Going Out of Country

Why International College Should be an Option

College across the world can look very different or similar to domestic college.

Photo by Vasily Koloda (via Unsplash)

College across the world can look very different or similar to domestic college.

     College: It’s on students’ minds. Also on their minds, though, is the high cost of tuition and fees that go along with college. It doesn’t seem fair to many that the cost is so limiting, since this is supposed to be the time that they get to travel and expand their worldview.

     Forty years ago, many public colleges had little to no tuition. Now, tuition has skyrocketed, and it’s almost impossible to go out of state for many families. But one possibility often gets forgotten: going to college out of the country.

     The world is a big place, but many students will never live outside of the US—and even the state or St. Louis. When surveyed, only 30.5% of students said that they had considered college abroad, and only 5.7% of students are actually considering it as an option.

     So why are students not considering it? There are a lot of reasons why students don’t want to go to college outside of the US. Some students think it’s more costly, others think that there aren’t many opportunities for it, and some people believe the language barrier would be too difficult to work with.

     One fact that should be clarified is that, in many cases, college outside of the US is not more expensive than college here. Obviously this depends on the country and what type of program the student is doing so that they can go outside of the US, but there’s a lot of moving factors and many of them lower the cost.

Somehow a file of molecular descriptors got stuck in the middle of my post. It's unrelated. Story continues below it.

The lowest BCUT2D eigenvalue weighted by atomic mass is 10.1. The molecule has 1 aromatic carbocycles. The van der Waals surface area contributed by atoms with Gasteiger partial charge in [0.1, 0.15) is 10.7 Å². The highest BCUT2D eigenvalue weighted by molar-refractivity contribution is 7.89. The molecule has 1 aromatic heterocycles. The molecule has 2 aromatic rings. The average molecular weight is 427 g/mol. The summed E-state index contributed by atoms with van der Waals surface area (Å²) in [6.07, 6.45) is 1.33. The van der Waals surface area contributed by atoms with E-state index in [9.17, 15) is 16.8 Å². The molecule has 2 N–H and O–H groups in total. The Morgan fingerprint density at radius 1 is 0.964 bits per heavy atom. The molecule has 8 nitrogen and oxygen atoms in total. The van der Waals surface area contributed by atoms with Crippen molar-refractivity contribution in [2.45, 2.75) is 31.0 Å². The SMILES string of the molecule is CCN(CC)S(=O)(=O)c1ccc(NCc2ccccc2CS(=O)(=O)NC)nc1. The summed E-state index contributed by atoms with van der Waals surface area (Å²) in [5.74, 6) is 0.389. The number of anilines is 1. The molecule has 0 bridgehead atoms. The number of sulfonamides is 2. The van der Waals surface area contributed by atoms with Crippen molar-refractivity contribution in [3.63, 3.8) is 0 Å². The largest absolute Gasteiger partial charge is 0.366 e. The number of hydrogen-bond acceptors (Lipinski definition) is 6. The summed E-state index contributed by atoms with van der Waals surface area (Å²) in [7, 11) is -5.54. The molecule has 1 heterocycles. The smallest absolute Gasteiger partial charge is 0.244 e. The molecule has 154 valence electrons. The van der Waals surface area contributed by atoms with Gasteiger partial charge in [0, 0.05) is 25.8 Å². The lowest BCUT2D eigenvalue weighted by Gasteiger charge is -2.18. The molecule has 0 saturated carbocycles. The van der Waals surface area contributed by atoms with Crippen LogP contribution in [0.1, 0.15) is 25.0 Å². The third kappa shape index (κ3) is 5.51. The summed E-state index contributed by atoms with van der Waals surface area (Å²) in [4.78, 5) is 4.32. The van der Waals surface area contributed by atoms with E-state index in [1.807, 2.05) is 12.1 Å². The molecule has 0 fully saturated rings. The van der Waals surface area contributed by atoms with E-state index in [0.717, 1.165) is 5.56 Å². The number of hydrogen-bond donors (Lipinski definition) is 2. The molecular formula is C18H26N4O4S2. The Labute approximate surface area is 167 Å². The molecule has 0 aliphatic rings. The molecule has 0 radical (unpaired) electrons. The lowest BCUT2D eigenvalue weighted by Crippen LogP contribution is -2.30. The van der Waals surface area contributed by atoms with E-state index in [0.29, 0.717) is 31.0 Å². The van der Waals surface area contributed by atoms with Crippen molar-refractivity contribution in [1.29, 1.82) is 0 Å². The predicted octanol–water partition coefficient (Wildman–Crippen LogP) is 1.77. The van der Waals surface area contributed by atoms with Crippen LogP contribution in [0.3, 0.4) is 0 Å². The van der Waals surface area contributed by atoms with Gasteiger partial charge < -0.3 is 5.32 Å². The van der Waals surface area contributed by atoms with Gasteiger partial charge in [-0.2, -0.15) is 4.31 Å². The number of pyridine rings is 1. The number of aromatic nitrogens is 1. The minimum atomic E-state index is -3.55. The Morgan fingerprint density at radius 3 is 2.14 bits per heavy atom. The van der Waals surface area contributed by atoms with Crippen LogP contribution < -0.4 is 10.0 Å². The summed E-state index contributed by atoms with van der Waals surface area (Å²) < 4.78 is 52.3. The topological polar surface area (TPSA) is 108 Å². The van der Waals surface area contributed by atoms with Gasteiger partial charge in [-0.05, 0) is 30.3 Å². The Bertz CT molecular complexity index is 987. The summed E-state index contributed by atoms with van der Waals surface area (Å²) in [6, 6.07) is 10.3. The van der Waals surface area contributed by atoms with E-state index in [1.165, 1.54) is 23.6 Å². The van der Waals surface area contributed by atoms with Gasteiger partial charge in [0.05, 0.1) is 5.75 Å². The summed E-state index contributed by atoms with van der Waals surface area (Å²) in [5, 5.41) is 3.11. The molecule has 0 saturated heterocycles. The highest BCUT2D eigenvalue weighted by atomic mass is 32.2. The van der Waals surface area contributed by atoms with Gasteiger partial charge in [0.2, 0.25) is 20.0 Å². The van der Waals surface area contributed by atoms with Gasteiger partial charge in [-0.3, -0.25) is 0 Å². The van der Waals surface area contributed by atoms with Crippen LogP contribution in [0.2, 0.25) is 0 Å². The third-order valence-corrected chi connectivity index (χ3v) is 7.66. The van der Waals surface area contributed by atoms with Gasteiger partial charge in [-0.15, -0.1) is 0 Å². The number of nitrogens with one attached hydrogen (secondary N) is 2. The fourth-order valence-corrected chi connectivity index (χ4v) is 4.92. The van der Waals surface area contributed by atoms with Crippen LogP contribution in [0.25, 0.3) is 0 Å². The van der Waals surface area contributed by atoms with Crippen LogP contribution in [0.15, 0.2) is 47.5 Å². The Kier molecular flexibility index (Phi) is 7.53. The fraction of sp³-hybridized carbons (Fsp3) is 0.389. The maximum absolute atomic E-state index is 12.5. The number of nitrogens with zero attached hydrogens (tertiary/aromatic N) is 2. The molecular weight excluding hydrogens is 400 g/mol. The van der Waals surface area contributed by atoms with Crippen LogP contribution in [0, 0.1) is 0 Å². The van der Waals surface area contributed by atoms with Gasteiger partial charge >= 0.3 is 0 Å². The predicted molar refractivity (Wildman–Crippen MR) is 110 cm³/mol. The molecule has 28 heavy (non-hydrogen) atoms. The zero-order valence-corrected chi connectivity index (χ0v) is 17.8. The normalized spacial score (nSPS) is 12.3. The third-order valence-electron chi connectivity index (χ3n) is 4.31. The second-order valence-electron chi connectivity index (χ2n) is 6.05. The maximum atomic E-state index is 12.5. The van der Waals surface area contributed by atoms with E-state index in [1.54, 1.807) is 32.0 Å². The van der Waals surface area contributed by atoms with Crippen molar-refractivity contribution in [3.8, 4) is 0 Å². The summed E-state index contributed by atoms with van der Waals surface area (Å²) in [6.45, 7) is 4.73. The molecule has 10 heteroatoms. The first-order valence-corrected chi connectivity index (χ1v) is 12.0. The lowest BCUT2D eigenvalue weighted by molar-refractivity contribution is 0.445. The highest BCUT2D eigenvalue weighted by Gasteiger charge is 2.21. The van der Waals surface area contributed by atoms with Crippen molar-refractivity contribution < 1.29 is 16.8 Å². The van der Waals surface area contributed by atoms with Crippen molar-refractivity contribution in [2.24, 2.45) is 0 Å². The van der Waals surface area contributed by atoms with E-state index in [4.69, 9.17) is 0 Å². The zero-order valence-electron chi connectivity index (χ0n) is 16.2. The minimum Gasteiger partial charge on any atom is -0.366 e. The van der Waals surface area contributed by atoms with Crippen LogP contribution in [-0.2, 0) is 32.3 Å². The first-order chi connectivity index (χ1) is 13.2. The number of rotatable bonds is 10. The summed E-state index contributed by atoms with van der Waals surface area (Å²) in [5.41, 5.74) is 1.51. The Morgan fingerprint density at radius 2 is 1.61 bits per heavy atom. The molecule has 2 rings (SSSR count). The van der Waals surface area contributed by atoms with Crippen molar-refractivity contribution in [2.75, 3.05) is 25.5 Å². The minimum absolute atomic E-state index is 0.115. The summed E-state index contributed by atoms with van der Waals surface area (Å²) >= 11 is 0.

When talking about going to school out of the country, there are three main ways to do it: actually applying to and studying at foreign schools, doing an exchange student program, and doing a study abroad program.

     Foreign exchange student programs are what you might be most familiar with. This is where two schools partner together and agree that any credit at one school is worth the same at the other, therefore any student can study at either even if they were only officially accepted at one.

     This is a good option for students who want to go to school at an American school but also get the worldview of being in a different country.

     These programs can be from a couple weeks long to entire semesters, and you’ll be garnering credit for the school you applied to while studying at a different school. Alternatively, you may be working at the same school you applied to but a campus in a different country.

     Scholarships will apply while working in these programs and the payment will all be done through the home university, which may make it familiar and easier than doing something else. However, you still have to pay all of the expenses of your university plus whatever the program costs.

      Study abroad programs are generally a little bit more expensive. They still involve a degree at your initial school and all the expenses that go with that school, but the two schools you’d be working with aren’t officially partnered. This gives you more freedom in deciding where you go, but gets tricky when it comes to transferring credits from the second school to your “home” school.